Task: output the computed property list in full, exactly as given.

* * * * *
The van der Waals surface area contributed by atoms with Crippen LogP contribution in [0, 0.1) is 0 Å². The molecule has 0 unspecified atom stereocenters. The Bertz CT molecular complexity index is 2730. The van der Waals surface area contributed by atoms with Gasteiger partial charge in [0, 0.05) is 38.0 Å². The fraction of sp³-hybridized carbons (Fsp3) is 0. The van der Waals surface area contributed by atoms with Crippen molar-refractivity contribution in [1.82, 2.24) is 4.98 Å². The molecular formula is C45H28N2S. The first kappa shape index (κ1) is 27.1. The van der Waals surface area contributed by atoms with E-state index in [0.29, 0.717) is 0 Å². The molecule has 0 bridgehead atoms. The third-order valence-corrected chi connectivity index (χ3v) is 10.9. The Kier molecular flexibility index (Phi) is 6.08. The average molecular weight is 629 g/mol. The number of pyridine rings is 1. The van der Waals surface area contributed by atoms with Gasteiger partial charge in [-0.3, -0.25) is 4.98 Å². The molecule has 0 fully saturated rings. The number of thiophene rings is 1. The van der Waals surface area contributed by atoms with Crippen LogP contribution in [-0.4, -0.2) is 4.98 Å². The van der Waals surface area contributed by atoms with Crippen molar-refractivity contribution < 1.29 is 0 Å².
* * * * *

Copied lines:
The van der Waals surface area contributed by atoms with Crippen LogP contribution in [0, 0.1) is 0 Å². The molecule has 0 unspecified atom stereocenters. The Bertz CT molecular complexity index is 2730. The van der Waals surface area contributed by atoms with Gasteiger partial charge in [0, 0.05) is 38.0 Å². The fraction of sp³-hybridized carbons (Fsp3) is 0. The van der Waals surface area contributed by atoms with Crippen molar-refractivity contribution in [1.82, 2.24) is 4.98 Å². The molecular formula is C45H28N2S. The first kappa shape index (κ1) is 27.1. The van der Waals surface area contributed by atoms with E-state index in [0.29, 0.717) is 0 Å². The molecule has 0 bridgehead atoms. The third-order valence-corrected chi connectivity index (χ3v) is 10.9. The Kier molecular flexibility index (Phi) is 6.08. The average molecular weight is 629 g/mol. The number of pyridine rings is 1. The van der Waals surface area contributed by atoms with Gasteiger partial charge in [-0.3, -0.25) is 4.98 Å². The molecule has 0 fully saturated rings. The number of thiophene rings is 1. The van der Waals surface area contributed by atoms with Crippen LogP contribution in [-0.4, -0.2) is 4.98 Å². The van der Waals surface area contributed by atoms with Crippen molar-refractivity contribution < 1.29 is 0 Å².